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The Restless Statue

by Liminality


The dust I kicked up from my walk is gone.
It must have settled in the ruined stone,
in cracks where flowers sway, perfect their con
pretending they smell sweeter than they’re known.

I let the moss grow on my head and eyes,
reminding me of forests I once stalked.
My chest has lost its fire – here it lies
in embers spent on food, and drink, and talk.

I slouch among my still and smiling friends,
whose lips are sealed with plaster, clay, and vines.
The winds are singing for them, to their ends,
that journey’s end is sweetest, loved by pines.

Then stars like crickets in the night leap out –
and instantly, I crave the shining route.


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37 Reviews

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Reviews: 37

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Mon Apr 03, 2023 12:56 am
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YellowSweater wrote a review...



I love the concept so much, and it is beautiful executed. Here are some thoughts:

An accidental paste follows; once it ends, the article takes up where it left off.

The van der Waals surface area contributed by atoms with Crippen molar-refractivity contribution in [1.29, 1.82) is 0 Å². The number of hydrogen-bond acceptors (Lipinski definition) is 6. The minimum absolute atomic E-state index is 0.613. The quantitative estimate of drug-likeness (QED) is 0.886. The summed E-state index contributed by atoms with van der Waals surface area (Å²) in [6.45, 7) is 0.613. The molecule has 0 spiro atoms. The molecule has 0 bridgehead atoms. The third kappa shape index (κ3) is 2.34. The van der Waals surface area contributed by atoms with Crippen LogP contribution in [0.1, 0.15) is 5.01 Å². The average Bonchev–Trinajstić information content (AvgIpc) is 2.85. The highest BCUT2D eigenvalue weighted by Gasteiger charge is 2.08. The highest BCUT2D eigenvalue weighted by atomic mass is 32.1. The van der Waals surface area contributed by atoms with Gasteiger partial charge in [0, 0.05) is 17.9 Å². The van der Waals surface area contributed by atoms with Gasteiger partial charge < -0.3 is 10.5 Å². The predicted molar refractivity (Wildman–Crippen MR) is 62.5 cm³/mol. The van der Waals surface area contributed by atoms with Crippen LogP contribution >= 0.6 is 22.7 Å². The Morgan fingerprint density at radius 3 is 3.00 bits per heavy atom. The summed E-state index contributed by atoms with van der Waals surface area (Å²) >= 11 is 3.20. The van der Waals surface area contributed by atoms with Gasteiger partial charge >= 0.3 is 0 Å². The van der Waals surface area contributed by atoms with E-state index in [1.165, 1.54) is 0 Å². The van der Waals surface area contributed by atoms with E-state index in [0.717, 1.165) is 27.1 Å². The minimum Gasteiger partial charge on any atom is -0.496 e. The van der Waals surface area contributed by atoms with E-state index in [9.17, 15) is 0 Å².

I don't know if it would mess up your syllable count or meter ( I haven't scanned the poem) but I think semantically it would be a bit more sense if your wrote "pretending to smell sweeter than what they have known" or pretending to smell sweeter than how they're known" but I also might be a little confused by what this line means.


The juxtaposition of the forest imagery and the fire imagery in the second stanza is an intriguing one, as they are contradictory but both necessary for life. Maybe that is something worth exploring more...? it's also cool to leave it as it is.

"The winds are singing for them" love this so much. I'm a little confused by the "loved by pines."

The final stanza is my favorite! So beautiful. Such a strong end! Once again, great poem!




Liminality says...